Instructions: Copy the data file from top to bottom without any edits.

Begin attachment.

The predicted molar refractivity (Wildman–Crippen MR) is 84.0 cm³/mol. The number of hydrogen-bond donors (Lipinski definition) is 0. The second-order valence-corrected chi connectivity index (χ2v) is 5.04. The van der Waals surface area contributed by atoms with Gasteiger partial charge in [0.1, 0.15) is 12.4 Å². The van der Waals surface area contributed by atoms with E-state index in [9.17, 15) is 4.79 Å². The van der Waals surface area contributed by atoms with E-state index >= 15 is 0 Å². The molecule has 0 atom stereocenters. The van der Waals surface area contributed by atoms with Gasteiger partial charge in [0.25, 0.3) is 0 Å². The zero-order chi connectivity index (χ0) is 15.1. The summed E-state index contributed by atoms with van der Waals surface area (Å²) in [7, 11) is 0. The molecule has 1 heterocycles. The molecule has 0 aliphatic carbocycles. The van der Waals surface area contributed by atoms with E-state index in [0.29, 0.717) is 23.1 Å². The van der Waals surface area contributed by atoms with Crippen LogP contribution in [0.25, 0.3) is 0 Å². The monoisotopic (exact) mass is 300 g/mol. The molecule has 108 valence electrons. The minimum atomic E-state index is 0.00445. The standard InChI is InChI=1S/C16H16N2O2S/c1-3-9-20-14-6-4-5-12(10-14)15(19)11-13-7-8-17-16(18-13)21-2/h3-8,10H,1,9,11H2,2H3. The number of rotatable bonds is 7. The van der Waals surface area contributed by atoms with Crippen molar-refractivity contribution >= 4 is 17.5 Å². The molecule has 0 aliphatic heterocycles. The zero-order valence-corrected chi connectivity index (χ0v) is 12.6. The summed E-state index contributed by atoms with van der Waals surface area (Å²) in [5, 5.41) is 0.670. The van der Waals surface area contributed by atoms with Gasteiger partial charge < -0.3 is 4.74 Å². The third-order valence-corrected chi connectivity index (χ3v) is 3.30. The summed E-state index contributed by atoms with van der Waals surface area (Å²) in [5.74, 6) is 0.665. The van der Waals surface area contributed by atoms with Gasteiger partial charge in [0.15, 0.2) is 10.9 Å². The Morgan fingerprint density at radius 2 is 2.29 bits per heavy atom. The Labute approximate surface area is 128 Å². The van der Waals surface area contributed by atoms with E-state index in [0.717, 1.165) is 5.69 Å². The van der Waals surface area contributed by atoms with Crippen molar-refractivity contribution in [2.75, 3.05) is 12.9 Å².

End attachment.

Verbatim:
The predicted molar refractivity (Wildman–Crippen MR) is 84.0 cm³/mol. The number of hydrogen-bond donors (Lipinski definition) is 0. The second-order valence-corrected chi connectivity index (χ2v) is 5.04. The van der Waals surface area contributed by atoms with Gasteiger partial charge in [0.1, 0.15) is 12.4 Å². The van der Waals surface area contributed by atoms with E-state index in [9.17, 15) is 4.79 Å². The van der Waals surface area contributed by atoms with E-state index >= 15 is 0 Å². The molecule has 0 atom stereocenters. The van der Waals surface area contributed by atoms with Gasteiger partial charge in [0.25, 0.3) is 0 Å². The zero-order chi connectivity index (χ0) is 15.1. The summed E-state index contributed by atoms with van der Waals surface area (Å²) in [7, 11) is 0. The molecule has 1 heterocycles. The molecule has 0 aliphatic carbocycles. The van der Waals surface area contributed by atoms with E-state index in [0.29, 0.717) is 23.1 Å². The van der Waals surface area contributed by atoms with Crippen LogP contribution in [0.25, 0.3) is 0 Å². The monoisotopic (exact) mass is 300 g/mol. The molecule has 108 valence electrons. The minimum atomic E-state index is 0.00445. The standard InChI is InChI=1S/C16H16N2O2S/c1-3-9-20-14-6-4-5-12(10-14)15(19)11-13-7-8-17-16(18-13)21-2/h3-8,10H,1,9,11H2,2H3. The number of rotatable bonds is 7. The van der Waals surface area contributed by atoms with Crippen molar-refractivity contribution >= 4 is 17.5 Å². The molecule has 0 aliphatic heterocycles. The zero-order valence-corrected chi connectivity index (χ0v) is 12.6. The summed E-state index contributed by atoms with van der Waals surface area (Å²) in [5, 5.41) is 0.670. The van der Waals surface area contributed by atoms with Gasteiger partial charge < -0.3 is 4.74 Å². The third-order valence-corrected chi connectivity index (χ3v) is 3.30. The summed E-state index contributed by atoms with van der Waals surface area (Å²) in [5.74, 6) is 0.665. The van der Waals surface area contributed by atoms with Gasteiger partial charge in [0.15, 0.2) is 10.9 Å². The Morgan fingerprint density at radius 2 is 2.29 bits per heavy atom. The Labute approximate surface area is 128 Å². The van der Waals surface area contributed by atoms with E-state index in [0.717, 1.165) is 5.69 Å². The van der Waals surface area contributed by atoms with Crippen molar-refractivity contribution in [2.75, 3.05) is 12.9 Å².